This is the story of two pieces of music, forever connected in my memory. That is, I could hear them on endless repeat in my head, but didn’t actually know what the titles were or who recorded them.
All I was certain of was that they were played every evening, just before 6 p.m., on WJR radio in Detroit. Jimmy Launce, who worked for 38 years at WJR, hosted the “Afternoon Music Hall” in 1975, weekdays from 3 to 6 p.m. (The “Morning Music Hall” was the domain of J.P. McCarthy, who owned the morning drive-time slot in Detroit for a generation.) Both shows were a combination of middle-of-the-road pop hits, weather, traffic, and conversation with local and national celebrities, politicians, and everyday people. Jimmy’s leaned a bit more toward music and J.P.’s was more talk, a shift that happened over several years, but they were the voices I heard because my dad listened to WJR in the car pretty exclusively. I’m pretty sure our car only had an AM radio, anyway, and FM was mostly public radio, classical music, free-form album rock, religious stations, and rebroadcasting of whatever AM station co-owned the FM station.
My dad would pick me up on Tuesday afternoons just before six so he could run me out to Waterford Township for a piano lesson. I took piano for seven years and never really learned to play very well, to the unending disappointment of my mom. Anyway, on the way, Jimmy Launce’s show would be ending and he would play a short vocal song that started with “The time has come to say goodnight,” followed by an instrumental that started with pizzicato strings. Jimmy would talk over the instrumental, thanking his guests for being on, promoting the next day’s show, and saying goodbye. Then the instrumental would fade out, right at the top of the hour, and the staff announcer would intone, “You’re listening to the Great Voice of the Great Lakes, AM 760, WJR, Detroit,” followed by a chime and then “It’s six o’clock, Farmer Jack savings time, time to save on…” and a couple of great deals you could get at one of Detroit’s major supermarket chains.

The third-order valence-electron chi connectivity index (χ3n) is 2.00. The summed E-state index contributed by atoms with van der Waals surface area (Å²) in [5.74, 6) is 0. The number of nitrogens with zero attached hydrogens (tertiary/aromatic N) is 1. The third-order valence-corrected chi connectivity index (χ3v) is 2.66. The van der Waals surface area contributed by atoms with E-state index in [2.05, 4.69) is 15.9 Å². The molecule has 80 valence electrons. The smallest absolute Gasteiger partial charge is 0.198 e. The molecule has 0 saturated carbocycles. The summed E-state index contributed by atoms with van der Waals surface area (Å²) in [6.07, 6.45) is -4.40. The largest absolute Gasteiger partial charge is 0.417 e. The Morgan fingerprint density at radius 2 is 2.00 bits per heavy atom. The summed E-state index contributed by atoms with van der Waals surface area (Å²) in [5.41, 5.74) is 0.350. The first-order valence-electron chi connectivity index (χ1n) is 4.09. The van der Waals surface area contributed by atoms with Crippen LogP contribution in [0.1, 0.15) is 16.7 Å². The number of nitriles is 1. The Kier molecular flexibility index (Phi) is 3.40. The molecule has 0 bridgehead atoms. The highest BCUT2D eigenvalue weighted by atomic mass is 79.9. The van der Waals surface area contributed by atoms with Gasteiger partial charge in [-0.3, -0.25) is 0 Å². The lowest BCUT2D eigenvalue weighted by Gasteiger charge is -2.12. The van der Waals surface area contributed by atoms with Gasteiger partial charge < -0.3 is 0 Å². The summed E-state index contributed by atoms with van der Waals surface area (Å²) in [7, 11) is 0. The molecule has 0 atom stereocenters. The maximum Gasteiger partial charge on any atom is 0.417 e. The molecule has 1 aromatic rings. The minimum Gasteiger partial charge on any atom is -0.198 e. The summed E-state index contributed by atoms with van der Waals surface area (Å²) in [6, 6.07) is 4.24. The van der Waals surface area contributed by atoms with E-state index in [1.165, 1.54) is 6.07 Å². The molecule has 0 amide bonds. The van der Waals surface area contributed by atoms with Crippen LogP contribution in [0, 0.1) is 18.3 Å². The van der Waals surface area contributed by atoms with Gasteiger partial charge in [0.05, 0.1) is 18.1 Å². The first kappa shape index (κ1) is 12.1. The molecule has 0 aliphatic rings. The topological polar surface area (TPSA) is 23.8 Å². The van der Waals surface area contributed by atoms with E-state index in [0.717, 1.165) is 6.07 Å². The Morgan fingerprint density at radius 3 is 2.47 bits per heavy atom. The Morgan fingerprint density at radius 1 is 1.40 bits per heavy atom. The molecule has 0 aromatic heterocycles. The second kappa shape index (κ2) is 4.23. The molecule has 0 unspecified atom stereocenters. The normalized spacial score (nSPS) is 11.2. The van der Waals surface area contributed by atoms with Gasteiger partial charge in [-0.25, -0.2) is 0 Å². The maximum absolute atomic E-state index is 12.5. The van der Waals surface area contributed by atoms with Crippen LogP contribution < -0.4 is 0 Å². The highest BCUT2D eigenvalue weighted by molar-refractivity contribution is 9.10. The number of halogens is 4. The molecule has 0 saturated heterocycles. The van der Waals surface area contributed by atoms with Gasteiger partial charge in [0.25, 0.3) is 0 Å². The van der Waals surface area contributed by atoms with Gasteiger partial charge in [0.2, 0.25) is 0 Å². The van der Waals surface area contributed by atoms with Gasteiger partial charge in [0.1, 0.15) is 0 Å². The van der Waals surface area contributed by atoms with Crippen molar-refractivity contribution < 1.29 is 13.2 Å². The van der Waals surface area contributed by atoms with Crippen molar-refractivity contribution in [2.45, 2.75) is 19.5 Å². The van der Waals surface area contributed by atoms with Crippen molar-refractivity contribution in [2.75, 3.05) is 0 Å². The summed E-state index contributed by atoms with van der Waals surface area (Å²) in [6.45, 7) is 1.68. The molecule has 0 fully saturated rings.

It was probably about then that I decided I wanted to have a radio show of my own, where I could have a cool theme song. I ended up working in radio for several years in the mid-eighties, but by then theme songs had become extinct.
Whenever I’d hear someone say, “well, I guess it’s time to say goodbye (or goodnight, or so long)” I’d think of that sequence. I wanted to hear the songs that Jimmy Launce played again, but didn’t know where to find them.
When Googling became a thing, I tried to search using the lyrics or “Jimmy Launce,” but came up empty until I discovered the website Motor City Radio Flashbacks (visit them for much more about Jimmy Launce, including his obituary where I learned his real name was James K. Lontz). I posted on their message board, and while I found a lot of fellow Detroit radio nostalgiacs, I didn’t find my answer.
Jimmy Launce died in 2018 at the age of 84, and shortly after his death, someone discovered what the instrumental song was and posted it on the remembrance page for Jimmy. The song is “Gina,” by the Don Costa Orchestra, and Jimmy used it at the end of pretty much every show from 1965 on. From there, I finally got a lead on one of the message boards: someone seemed to recall the vocal song might have been from a short-lived variety show hosted by Steve Lawrence. A check of Apple Music found the song, oddly enough titled “The Time Has Come to Say Goodnight,” which Lawrence sang at the end of each edition of his show, which only ran in the fall of 1965.
Here are the two pieces back to back, so you can recreate the end of Jimmy’s show yourself if you want: